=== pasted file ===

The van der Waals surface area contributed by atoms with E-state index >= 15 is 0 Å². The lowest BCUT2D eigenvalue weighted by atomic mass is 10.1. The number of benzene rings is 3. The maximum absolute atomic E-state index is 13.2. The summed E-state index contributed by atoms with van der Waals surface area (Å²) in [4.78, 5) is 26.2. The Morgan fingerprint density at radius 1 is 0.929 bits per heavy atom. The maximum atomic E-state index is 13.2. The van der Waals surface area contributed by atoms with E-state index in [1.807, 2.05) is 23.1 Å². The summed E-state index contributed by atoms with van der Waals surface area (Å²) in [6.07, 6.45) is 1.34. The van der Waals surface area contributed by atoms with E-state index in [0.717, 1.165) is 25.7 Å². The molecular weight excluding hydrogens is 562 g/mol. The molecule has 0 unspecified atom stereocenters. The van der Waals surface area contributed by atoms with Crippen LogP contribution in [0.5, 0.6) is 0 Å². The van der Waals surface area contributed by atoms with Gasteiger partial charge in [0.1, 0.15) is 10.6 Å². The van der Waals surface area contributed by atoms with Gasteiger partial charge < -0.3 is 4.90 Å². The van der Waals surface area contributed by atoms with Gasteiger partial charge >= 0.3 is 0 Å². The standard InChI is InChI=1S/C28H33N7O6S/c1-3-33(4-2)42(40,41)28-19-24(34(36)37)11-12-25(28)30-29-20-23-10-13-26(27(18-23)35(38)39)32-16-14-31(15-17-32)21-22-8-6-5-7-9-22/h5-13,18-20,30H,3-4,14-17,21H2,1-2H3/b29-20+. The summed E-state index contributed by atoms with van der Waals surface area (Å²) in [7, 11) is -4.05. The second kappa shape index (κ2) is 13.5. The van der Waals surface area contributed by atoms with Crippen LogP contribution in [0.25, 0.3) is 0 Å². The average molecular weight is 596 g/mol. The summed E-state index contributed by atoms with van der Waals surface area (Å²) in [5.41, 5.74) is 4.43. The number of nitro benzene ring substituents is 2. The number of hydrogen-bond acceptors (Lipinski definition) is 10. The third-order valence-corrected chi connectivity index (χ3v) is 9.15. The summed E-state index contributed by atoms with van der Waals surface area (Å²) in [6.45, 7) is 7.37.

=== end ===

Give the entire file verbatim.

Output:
The van der Waals surface area contributed by atoms with E-state index >= 15 is 0 Å². The lowest BCUT2D eigenvalue weighted by atomic mass is 10.1. The number of benzene rings is 3. The maximum absolute atomic E-state index is 13.2. The summed E-state index contributed by atoms with van der Waals surface area (Å²) in [4.78, 5) is 26.2. The Morgan fingerprint density at radius 1 is 0.929 bits per heavy atom. The maximum atomic E-state index is 13.2. The van der Waals surface area contributed by atoms with E-state index in [1.807, 2.05) is 23.1 Å². The summed E-state index contributed by atoms with van der Waals surface area (Å²) in [6.07, 6.45) is 1.34. The van der Waals surface area contributed by atoms with E-state index in [0.717, 1.165) is 25.7 Å². The molecular weight excluding hydrogens is 562 g/mol. The molecule has 0 unspecified atom stereocenters. The van der Waals surface area contributed by atoms with Crippen LogP contribution in [0.5, 0.6) is 0 Å². The van der Waals surface area contributed by atoms with Gasteiger partial charge in [0.1, 0.15) is 10.6 Å². The van der Waals surface area contributed by atoms with Gasteiger partial charge < -0.3 is 4.90 Å². The van der Waals surface area contributed by atoms with Gasteiger partial charge >= 0.3 is 0 Å². The standard InChI is InChI=1S/C28H33N7O6S/c1-3-33(4-2)42(40,41)28-19-24(34(36)37)11-12-25(28)30-29-20-23-10-13-26(27(18-23)35(38)39)32-16-14-31(15-17-32)21-22-8-6-5-7-9-22/h5-13,18-20,30H,3-4,14-17,21H2,1-2H3/b29-20+. The summed E-state index contributed by atoms with van der Waals surface area (Å²) in [7, 11) is -4.05. The second kappa shape index (κ2) is 13.5. The van der Waals surface area contributed by atoms with Crippen LogP contribution in [0.25, 0.3) is 0 Å². The average molecular weight is 596 g/mol. The summed E-state index contributed by atoms with van der Waals surface area (Å²) in [5.41, 5.74) is 4.43. The number of nitro benzene ring substituents is 2. The number of hydrogen-bond acceptors (Lipinski definition) is 10. The third-order valence-corrected chi connectivity index (χ3v) is 9.15. The summed E-state index contributed by atoms with van der Waals surface area (Å²) in [6.45, 7) is 7.37.